$$\begin{array}{rcl} \dfrac{a+b\sqrt{10}}{3+\sqrt{10}} &=& \dfrac{(a+b\sqrt{10})(3-\sqrt{10})}{(3+\sqrt{10})(3-\sqrt{10})}\\\\ &=& \dfrac{(3a - 10b) + (3b - a)\sqrt{10})}{-1}\\\\ &=& \left( \frac{3a - 10b}{-1} \right) + \left( \frac{3b-a}{-1} \right) \sqrt{10}\\\\ &=& (10b - 3a) + (a - 3b) \sqrt{10} \end{array}$$As $a$ and $b$ are integers, $(10b-3a)$ and $(a-3b)$ are integers as well (by closure). Consequently, $(10b - 3a) + (a - 3b) \sqrt{10}$ is an extended integer.
We have thus shown that the quotient of any extended integer and $3+\sqrt{10}$ must also be an extended integer. Hence, $3+\sqrt{10}$ "divides" every extended integer -- making it a unit.
Notice, looking at what transpired in the denominators above, the key value that determines whether or not a given extended integer is a unit is the product of that extended integer and its conjugate. If this product is $1$ or $-1$ (the only values that can evenly divide every integer), then the extended integer in question is a unit -- otherwise it is not.
In the set of integers, one can define the primes to be those integers that can't be written as the product of two non-units. One might wonder which numbers in the set of extended integers have this same property. Prove that $2$, $3$, and $4 \pm \sqrt{10}$ are all extended integers that can't be written as the product of two non-units.
Hint: argue indirectly -- assume they can be written as the product of two non-units and attempt to show that no matter what happens, one of the factors ends up having the defining characteristic of units found above. To do this, try to put things back into the realm of integers by considering the product of the extended integers in question and their conjugates:
$$\begin{array}{lll}
m+n\sqrt{10} &= (a+b\sqrt{10})(c+d\sqrt{10}) &\textrm{, then}\\\\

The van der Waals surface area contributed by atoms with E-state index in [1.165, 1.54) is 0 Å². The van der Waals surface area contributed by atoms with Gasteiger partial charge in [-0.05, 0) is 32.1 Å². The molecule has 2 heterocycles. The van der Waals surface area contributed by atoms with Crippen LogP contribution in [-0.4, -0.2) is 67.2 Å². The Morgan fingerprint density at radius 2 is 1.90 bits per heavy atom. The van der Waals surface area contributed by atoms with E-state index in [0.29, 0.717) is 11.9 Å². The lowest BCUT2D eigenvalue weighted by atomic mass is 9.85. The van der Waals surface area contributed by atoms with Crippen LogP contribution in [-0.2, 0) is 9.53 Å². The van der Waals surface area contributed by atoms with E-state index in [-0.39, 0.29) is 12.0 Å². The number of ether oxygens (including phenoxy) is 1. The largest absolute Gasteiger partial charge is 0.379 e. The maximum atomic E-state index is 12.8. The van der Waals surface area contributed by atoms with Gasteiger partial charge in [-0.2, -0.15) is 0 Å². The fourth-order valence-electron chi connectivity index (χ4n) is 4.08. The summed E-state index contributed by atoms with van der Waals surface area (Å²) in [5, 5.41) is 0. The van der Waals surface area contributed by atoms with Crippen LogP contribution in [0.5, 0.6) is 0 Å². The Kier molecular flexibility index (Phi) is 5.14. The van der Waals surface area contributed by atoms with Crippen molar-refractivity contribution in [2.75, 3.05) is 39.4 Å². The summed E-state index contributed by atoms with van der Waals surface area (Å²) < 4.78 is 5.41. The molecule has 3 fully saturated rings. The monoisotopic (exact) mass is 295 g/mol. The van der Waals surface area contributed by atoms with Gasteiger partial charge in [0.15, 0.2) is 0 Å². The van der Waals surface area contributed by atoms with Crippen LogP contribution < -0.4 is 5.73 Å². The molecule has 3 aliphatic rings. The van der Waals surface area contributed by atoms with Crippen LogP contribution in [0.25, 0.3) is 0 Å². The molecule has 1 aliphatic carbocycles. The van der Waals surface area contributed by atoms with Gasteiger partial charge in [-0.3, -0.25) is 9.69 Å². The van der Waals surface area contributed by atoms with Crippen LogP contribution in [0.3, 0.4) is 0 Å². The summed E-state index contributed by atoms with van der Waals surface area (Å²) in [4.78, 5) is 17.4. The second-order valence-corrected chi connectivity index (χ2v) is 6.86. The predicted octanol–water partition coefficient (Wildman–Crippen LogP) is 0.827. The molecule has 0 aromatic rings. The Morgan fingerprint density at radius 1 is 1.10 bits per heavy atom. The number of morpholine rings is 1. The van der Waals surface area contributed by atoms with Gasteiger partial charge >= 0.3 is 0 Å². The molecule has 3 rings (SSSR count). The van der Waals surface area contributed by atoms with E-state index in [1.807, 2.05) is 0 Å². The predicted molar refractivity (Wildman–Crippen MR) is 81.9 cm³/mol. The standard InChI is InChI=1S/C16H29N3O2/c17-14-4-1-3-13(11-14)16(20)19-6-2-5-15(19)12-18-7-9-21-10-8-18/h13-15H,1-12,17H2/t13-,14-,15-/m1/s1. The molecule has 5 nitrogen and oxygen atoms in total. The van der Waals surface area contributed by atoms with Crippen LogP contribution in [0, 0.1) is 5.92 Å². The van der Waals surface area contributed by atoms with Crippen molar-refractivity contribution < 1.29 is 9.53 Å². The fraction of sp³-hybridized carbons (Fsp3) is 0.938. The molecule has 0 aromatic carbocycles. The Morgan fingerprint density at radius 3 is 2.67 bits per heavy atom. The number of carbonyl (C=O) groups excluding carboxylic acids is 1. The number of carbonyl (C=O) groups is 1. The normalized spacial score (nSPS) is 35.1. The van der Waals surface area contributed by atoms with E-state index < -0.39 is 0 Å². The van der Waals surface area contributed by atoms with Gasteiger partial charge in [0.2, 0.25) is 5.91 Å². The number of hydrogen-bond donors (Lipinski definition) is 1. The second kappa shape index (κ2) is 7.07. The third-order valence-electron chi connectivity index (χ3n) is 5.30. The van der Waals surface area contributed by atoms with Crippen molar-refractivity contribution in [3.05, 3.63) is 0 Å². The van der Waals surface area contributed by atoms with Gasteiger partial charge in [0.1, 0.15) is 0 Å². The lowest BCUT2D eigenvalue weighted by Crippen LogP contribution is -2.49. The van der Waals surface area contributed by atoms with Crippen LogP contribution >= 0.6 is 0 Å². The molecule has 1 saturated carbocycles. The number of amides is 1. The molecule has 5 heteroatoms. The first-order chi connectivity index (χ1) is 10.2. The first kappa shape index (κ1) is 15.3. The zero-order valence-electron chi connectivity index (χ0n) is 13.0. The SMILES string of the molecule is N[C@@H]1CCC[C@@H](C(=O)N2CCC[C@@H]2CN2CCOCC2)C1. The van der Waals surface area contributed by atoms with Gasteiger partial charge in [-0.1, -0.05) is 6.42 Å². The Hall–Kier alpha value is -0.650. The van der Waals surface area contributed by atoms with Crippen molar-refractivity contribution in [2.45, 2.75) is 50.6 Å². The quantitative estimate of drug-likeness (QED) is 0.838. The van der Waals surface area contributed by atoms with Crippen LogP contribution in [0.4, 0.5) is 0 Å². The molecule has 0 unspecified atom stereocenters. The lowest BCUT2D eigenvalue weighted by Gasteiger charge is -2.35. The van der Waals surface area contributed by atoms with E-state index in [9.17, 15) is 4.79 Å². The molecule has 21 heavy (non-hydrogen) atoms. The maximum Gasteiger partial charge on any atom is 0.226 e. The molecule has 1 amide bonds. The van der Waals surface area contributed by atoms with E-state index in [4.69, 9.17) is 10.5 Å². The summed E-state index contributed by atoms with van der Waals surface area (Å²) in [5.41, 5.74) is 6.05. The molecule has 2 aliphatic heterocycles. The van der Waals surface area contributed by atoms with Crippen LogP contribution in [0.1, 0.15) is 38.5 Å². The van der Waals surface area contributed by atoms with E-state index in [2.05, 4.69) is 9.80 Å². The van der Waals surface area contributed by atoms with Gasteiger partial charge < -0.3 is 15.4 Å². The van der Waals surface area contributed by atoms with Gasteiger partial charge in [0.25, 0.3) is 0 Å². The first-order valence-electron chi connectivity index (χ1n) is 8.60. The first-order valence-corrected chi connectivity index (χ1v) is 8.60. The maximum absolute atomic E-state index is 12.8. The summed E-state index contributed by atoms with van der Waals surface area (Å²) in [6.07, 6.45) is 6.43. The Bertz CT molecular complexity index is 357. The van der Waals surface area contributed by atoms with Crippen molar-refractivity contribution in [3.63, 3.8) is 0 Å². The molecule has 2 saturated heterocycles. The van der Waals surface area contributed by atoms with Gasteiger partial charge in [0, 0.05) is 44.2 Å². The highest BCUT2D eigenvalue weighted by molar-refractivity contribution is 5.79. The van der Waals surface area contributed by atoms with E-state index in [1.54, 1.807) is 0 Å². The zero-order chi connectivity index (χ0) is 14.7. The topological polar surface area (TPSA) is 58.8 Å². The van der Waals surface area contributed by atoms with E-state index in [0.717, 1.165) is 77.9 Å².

m-n\sqrt{10} &= (a-b\sqrt{10})(c-d\sqrt{10}) &\textrm{, and so}\\\\
m^2-10n^2 &= (a^2-10b^2)(c^2-10d^2)\\
\end{array}$$
Now we can think about the possible factorizations of $m^2-10n^2$ over the integers, as $m$ and $n$ are chosen so that $m+n\sqrt{10}$ yields $2,3,4+\sqrt{10}$ and $4-\sqrt{10}$, respectively.
Use these factorizations to show if $a+b\sqrt{10}$ and $c+d\sqrt{10}$ are not units (remember the condition you found in problem 2 above), then in each of these four cases:
$$a^2-10b^2 \quad \quad \textrm{and} \quad \quad c^2-10d^2$$
must be $2, -2, 3$, or $-3$. Finally, show that for any $a$,
$$a^2 \equiv 0,1, \textrm{ or } 4 \pmod{5}$$ and therefore,
$$a^2-10b^2=2,-2,3, \textrm{ or } -3$$
has no integral solutions.
We need to show that if $4+\sqrt{10}$ can be written as a product of two extended integers, then one of those extended integers must be a unit.
As such, suppose we can find extended integers $a+b\sqrt{10}$ and $c+d\sqrt{10}$ such that
$$4+\sqrt{10} = (a+b\sqrt{10})(c+d\sqrt{10})$$Consider the conjugate of $4+\sqrt{10}$. Clearly if the above is true, we also know that
$$4-\sqrt{10} = (a-b\sqrt{10})(c-d\sqrt{10})$$Taken together, we can then conclude
$$(4+\sqrt{10})(4-\sqrt{10}) = (a+b\sqrt{10})(c+d\sqrt{10})(a-b\sqrt{10})(c-d\sqrt{10})$$This is advantageous as the left side can be collapsed into an integer, and the right side (upon combining the appropriate conjugate pairs with one another) can be collapsed to the product of two integers...
$$6 = (a^2-10b^2)(c^2-10d^2)$$Now we know that the only integer divisors $6$ has are: $\pm 1, \pm 2, \pm 3$, and $\pm 6$. We deal with each case separately:
If $a^2-10b^2 = \pm 1$, then $a+b\sqrt{10}$ was a unit, and we are done.